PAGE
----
Japan Will Continue to Rely on Nuclear Power; Growth of Renewables Will Depend on Regulatory Reforms and Grid-integration, Says GlobalData
Japan’s power sector is facing multiple challenges ranging from the reliability of nuclear power and boosting the share of non-hydro renewables. Against this backdrop, the success of the country’s power sector will depend on regulatory reforms and the establishment of a centrally integrated grid, says GlobalData, a leading data and analytics company.
The company’s latest report, ‘Japan Power Market Outlook to 2030, Update 2018 – Market Trends, Regulations, and Competitive Landscape’, reveals that Japan’s power market faces multiple challenges which relate to a trade-off between importing costly fossil fuels to generate power and continuing with its reliance on nuclear power, and problems related to boosting the share of non-hydro renewables.
Growth in electricity consumption in the country has been dampened by a flat population trend in the past decade. The Fukushima disaster triggered the temporary closure of nuclear power plants after 2011, forcing the country to rely on plants running on costly and imported fossil fuels.
Chiradeep Chatterjee, Power Industry Analyst at GlobalData, says: “As the question of energy security cropped up, the government was prompted to resort to energy efficiency measures, which stifled the growth in electricity consumption. Mirroring this, annual generation too declined in 2017 compared to levels prior to 2011.”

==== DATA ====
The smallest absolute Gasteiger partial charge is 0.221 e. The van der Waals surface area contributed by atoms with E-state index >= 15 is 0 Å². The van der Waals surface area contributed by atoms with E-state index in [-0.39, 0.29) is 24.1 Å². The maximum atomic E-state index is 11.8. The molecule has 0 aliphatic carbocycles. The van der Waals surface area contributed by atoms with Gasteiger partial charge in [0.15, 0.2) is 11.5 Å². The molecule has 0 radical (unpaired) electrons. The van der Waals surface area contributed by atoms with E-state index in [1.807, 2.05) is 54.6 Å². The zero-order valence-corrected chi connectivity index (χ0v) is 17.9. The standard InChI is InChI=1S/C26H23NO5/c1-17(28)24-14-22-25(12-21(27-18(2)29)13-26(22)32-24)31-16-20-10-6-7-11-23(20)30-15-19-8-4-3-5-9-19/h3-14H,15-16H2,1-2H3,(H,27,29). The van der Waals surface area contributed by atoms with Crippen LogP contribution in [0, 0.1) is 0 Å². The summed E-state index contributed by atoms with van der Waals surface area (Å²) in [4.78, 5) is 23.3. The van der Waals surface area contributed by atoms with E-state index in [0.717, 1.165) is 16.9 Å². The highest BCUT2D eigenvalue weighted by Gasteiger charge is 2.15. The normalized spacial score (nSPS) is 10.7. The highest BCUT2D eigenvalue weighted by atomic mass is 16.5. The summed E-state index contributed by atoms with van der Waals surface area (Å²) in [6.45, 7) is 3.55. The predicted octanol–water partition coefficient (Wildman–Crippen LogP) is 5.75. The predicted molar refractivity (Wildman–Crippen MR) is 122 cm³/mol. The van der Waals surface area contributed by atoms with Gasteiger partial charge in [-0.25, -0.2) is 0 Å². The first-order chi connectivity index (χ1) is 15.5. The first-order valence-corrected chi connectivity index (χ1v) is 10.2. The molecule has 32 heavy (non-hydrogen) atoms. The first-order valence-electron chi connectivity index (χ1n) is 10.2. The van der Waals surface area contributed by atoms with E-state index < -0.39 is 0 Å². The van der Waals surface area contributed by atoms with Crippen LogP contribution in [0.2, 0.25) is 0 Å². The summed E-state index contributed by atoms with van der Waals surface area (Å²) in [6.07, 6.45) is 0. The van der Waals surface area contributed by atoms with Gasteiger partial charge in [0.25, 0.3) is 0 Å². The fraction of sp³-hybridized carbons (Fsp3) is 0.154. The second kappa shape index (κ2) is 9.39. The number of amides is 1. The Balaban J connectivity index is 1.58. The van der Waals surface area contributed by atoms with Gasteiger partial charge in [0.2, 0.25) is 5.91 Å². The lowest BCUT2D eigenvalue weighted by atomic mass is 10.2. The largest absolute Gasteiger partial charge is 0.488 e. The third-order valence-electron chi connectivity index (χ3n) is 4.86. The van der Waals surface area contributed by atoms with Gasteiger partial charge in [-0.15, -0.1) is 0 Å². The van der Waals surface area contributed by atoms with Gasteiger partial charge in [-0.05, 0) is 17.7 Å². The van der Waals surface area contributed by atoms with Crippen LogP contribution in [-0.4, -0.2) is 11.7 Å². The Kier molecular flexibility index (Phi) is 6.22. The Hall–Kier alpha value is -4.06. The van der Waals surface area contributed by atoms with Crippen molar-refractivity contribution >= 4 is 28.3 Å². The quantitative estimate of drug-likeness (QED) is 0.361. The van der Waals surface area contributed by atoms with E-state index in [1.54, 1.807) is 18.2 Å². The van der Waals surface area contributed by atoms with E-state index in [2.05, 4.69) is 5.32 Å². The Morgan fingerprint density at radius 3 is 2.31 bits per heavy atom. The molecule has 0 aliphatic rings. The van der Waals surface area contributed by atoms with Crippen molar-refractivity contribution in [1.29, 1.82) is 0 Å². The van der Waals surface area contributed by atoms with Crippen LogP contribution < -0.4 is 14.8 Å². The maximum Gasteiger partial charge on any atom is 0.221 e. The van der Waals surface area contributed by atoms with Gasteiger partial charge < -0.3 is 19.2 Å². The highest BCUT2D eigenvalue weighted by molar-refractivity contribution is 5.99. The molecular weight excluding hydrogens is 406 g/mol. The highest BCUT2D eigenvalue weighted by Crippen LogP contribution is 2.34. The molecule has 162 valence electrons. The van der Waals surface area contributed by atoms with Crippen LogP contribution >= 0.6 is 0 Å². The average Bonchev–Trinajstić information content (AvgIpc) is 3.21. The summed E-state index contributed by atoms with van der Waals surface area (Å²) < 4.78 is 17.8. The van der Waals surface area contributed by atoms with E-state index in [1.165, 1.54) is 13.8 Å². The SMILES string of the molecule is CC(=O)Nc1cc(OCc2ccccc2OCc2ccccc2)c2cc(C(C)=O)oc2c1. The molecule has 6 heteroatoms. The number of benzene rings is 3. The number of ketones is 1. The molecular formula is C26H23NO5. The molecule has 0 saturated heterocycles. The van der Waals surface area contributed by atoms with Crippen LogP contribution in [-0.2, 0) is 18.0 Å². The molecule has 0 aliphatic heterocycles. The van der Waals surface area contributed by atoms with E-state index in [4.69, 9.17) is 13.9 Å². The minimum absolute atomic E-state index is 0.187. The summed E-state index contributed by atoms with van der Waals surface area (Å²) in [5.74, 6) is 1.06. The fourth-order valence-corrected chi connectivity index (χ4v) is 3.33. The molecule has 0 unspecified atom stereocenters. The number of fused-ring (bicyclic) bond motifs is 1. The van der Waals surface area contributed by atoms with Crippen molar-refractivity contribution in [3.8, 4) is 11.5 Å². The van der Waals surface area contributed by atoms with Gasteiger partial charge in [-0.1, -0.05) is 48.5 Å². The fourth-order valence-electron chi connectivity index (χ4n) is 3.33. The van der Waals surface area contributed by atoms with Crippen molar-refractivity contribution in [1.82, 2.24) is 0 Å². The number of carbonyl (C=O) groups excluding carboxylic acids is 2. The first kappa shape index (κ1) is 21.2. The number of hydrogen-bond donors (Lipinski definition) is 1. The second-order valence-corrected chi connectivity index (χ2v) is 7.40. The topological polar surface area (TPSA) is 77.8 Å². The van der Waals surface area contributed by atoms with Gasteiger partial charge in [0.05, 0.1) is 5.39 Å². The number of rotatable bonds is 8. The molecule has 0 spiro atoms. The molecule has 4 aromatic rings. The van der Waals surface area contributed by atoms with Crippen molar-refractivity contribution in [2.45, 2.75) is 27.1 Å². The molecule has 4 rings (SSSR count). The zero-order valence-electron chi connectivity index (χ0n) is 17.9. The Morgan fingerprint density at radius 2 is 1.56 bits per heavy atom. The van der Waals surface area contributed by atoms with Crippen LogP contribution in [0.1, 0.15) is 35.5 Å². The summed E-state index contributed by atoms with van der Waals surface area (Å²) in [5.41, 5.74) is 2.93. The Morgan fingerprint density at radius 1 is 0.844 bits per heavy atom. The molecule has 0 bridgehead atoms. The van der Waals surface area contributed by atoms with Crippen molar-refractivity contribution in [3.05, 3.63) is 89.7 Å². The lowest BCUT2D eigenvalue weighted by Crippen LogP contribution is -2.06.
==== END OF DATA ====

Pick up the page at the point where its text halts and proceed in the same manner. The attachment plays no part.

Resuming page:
Immediately after the Fukushima disaster, the world had thought that nuclear power was on its way out in Japan. However, as economic pragmatism forced the government to re-endorse the industry, Japan continued to walk the nuclear tightrope.
Chatterjee continues: “After 2011, the cost of imported fossil fuels led to inflated power bills for consumers, indicating the difficulties involved in relying on it. It appears that the extent to which nuclear power retains its importance in the power mix in the future will depend on the trade off between factors such as the ability of the government to convince people regarding the reactors’ safety, the success of power sector reforms and the integration of non-hydro renewables into the grid.”
However, the power sector in Japan has grown in different regions of the country in an isolated manner, with the regions having their own independent grids with unique features. The grid integration of non-hydro renewables, in fact, is dependent on the success of the reforms, which are essentially aimed to bring the entire grid under a central command. The integration of non-hydro renewables allows a play-off between varying generation and demand patterns among regions.
Chatterjee concludes: “The challenges that confront Japan’s power sector are not going to be overcome easily in the near future. Reforms will take time for their effect to be felt. It appears that Japan will continue to have to depend on fuel imports whose volumes should decrease with time. Electricity consumption will therefore continue to decline. The establishment of a deregulated power system and the government’s assertion that it would bring down regulatory hurdles should help boost the growth of the renewable power sector.”